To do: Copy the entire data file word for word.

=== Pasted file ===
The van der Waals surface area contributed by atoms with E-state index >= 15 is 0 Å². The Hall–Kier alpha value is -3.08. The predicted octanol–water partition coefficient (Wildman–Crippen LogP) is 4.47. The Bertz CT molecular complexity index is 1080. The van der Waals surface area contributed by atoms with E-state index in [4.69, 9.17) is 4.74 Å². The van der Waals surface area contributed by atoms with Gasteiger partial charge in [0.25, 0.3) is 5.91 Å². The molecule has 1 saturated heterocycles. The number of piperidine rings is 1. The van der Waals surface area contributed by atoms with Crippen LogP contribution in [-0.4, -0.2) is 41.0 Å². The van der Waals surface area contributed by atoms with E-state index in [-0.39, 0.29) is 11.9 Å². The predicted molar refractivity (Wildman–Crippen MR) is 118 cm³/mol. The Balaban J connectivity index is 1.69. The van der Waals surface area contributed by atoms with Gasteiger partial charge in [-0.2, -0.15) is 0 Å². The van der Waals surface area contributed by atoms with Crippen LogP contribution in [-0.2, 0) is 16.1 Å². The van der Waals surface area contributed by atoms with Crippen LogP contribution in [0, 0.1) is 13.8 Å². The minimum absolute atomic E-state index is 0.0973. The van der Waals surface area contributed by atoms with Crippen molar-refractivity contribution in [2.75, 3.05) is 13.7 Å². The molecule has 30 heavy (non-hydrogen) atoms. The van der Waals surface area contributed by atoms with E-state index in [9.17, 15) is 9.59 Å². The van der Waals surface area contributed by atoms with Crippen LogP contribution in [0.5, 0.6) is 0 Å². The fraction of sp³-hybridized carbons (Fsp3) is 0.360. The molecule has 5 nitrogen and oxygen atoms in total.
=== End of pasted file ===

The van der Waals surface area contributed by atoms with E-state index >= 15 is 0 Å². The Hall–Kier alpha value is -3.08. The predicted octanol–water partition coefficient (Wildman–Crippen LogP) is 4.47. The Bertz CT molecular complexity index is 1080. The van der Waals surface area contributed by atoms with E-state index in [4.69, 9.17) is 4.74 Å². The van der Waals surface area contributed by atoms with Gasteiger partial charge in [0.25, 0.3) is 5.91 Å². The molecule has 1 saturated heterocycles. The number of piperidine rings is 1. The van der Waals surface area contributed by atoms with Crippen LogP contribution in [-0.4, -0.2) is 41.0 Å². The van der Waals surface area contributed by atoms with E-state index in [-0.39, 0.29) is 11.9 Å². The predicted molar refractivity (Wildman–Crippen MR) is 118 cm³/mol. The Balaban J connectivity index is 1.69. The van der Waals surface area contributed by atoms with Gasteiger partial charge in [-0.2, -0.15) is 0 Å². The van der Waals surface area contributed by atoms with Crippen LogP contribution in [-0.2, 0) is 16.1 Å². The van der Waals surface area contributed by atoms with Crippen LogP contribution in [0, 0.1) is 13.8 Å². The minimum absolute atomic E-state index is 0.0973. The van der Waals surface area contributed by atoms with Crippen molar-refractivity contribution in [2.75, 3.05) is 13.7 Å². The molecule has 30 heavy (non-hydrogen) atoms. The van der Waals surface area contributed by atoms with E-state index in [9.17, 15) is 9.59 Å². The van der Waals surface area contributed by atoms with Crippen LogP contribution in [0.5, 0.6) is 0 Å². The fraction of sp³-hybridized carbons (Fsp3) is 0.360. The molecule has 5 nitrogen and oxygen atoms in total.